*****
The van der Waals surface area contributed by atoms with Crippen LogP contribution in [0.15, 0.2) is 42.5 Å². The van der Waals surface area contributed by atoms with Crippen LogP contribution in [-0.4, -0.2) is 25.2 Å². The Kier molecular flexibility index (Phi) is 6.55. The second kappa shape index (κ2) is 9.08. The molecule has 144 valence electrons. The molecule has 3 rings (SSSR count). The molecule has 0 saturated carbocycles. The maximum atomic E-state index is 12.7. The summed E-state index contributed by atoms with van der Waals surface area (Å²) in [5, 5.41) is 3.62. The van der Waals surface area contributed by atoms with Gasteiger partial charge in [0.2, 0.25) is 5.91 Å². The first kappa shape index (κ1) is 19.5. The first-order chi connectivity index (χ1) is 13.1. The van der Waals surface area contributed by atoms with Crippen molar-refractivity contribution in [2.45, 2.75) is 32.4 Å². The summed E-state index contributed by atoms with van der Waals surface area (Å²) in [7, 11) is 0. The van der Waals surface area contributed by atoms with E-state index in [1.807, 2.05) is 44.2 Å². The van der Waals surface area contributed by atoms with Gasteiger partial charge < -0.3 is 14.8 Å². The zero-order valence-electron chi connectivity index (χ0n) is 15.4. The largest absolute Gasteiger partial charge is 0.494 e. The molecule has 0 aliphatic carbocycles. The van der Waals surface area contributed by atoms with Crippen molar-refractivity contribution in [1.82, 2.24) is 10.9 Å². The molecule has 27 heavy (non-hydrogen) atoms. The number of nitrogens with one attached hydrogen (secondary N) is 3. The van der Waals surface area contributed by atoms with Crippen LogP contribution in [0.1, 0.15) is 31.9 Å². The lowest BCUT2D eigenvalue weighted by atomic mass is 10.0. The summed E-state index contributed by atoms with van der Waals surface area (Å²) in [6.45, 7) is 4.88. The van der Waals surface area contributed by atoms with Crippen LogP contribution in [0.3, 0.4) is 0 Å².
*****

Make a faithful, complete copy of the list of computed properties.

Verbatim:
The van der Waals surface area contributed by atoms with Crippen LogP contribution in [0.15, 0.2) is 42.5 Å². The van der Waals surface area contributed by atoms with Crippen LogP contribution in [-0.4, -0.2) is 25.2 Å². The Kier molecular flexibility index (Phi) is 6.55. The second kappa shape index (κ2) is 9.08. The molecule has 144 valence electrons. The molecule has 3 rings (SSSR count). The molecule has 0 saturated carbocycles. The maximum atomic E-state index is 12.7. The summed E-state index contributed by atoms with van der Waals surface area (Å²) in [5, 5.41) is 3.62. The van der Waals surface area contributed by atoms with Gasteiger partial charge in [0.2, 0.25) is 5.91 Å². The first kappa shape index (κ1) is 19.5. The first-order chi connectivity index (χ1) is 13.1. The van der Waals surface area contributed by atoms with Crippen molar-refractivity contribution in [2.45, 2.75) is 32.4 Å². The summed E-state index contributed by atoms with van der Waals surface area (Å²) in [7, 11) is 0. The van der Waals surface area contributed by atoms with E-state index in [1.807, 2.05) is 44.2 Å². The van der Waals surface area contributed by atoms with Gasteiger partial charge < -0.3 is 14.8 Å². The zero-order valence-electron chi connectivity index (χ0n) is 15.4. The largest absolute Gasteiger partial charge is 0.494 e. The molecule has 0 aliphatic carbocycles. The van der Waals surface area contributed by atoms with Crippen molar-refractivity contribution in [1.82, 2.24) is 10.9 Å². The molecule has 27 heavy (non-hydrogen) atoms. The number of nitrogens with one attached hydrogen (secondary N) is 3. The van der Waals surface area contributed by atoms with Crippen LogP contribution in [0.1, 0.15) is 31.9 Å². The lowest BCUT2D eigenvalue weighted by atomic mass is 10.0. The summed E-state index contributed by atoms with van der Waals surface area (Å²) in [6.45, 7) is 4.88. The van der Waals surface area contributed by atoms with Crippen LogP contribution in [0.3, 0.4) is 0 Å².